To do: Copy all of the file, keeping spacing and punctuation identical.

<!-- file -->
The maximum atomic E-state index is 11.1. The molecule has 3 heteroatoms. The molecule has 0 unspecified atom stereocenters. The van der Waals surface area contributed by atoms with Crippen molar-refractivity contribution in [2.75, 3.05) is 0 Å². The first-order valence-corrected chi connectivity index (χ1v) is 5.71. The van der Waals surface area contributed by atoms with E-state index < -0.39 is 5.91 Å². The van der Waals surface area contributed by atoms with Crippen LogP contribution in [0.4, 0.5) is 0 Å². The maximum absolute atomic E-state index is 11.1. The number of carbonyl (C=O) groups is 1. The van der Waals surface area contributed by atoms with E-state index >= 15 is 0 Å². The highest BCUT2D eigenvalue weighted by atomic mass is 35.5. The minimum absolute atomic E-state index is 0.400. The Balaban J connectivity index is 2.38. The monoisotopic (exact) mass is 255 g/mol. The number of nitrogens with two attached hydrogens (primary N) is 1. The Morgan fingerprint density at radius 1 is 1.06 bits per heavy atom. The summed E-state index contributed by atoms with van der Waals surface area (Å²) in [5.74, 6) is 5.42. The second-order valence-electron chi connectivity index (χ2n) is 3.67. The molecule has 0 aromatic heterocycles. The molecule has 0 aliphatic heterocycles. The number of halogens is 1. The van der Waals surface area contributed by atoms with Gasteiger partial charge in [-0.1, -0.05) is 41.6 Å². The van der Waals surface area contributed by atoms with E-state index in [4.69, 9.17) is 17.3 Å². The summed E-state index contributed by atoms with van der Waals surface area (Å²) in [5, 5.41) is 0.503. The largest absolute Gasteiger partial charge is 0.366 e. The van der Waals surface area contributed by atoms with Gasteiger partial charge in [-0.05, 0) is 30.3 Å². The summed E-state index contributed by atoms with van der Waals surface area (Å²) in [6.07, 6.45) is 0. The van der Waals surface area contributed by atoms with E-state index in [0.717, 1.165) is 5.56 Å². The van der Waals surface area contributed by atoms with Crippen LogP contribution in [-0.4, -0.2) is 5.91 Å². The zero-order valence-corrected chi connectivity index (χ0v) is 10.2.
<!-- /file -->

The maximum atomic E-state index is 11.1. The molecule has 3 heteroatoms. The molecule has 0 unspecified atom stereocenters. The van der Waals surface area contributed by atoms with Crippen molar-refractivity contribution in [2.75, 3.05) is 0 Å². The first-order valence-corrected chi connectivity index (χ1v) is 5.71. The van der Waals surface area contributed by atoms with E-state index < -0.39 is 5.91 Å². The van der Waals surface area contributed by atoms with Crippen LogP contribution in [0.4, 0.5) is 0 Å². The maximum absolute atomic E-state index is 11.1. The number of carbonyl (C=O) groups is 1. The van der Waals surface area contributed by atoms with E-state index >= 15 is 0 Å². The highest BCUT2D eigenvalue weighted by atomic mass is 35.5. The minimum absolute atomic E-state index is 0.400. The Balaban J connectivity index is 2.38. The monoisotopic (exact) mass is 255 g/mol. The number of nitrogens with two attached hydrogens (primary N) is 1. The Morgan fingerprint density at radius 1 is 1.06 bits per heavy atom. The summed E-state index contributed by atoms with van der Waals surface area (Å²) in [5.74, 6) is 5.42. The second-order valence-electron chi connectivity index (χ2n) is 3.67. The molecule has 0 aromatic heterocycles. The molecule has 0 aliphatic heterocycles. The number of halogens is 1. The van der Waals surface area contributed by atoms with Gasteiger partial charge in [-0.1, -0.05) is 41.6 Å². The van der Waals surface area contributed by atoms with E-state index in [4.69, 9.17) is 17.3 Å². The summed E-state index contributed by atoms with van der Waals surface area (Å²) in [5, 5.41) is 0.503. The largest absolute Gasteiger partial charge is 0.366 e. The van der Waals surface area contributed by atoms with Gasteiger partial charge in [-0.05, 0) is 30.3 Å². The summed E-state index contributed by atoms with van der Waals surface area (Å²) in [6.07, 6.45) is 0. The van der Waals surface area contributed by atoms with E-state index in [0.717, 1.165) is 5.56 Å². The van der Waals surface area contributed by atoms with Crippen LogP contribution in [-0.4, -0.2) is 5.91 Å². The zero-order valence-corrected chi connectivity index (χ0v) is 10.2.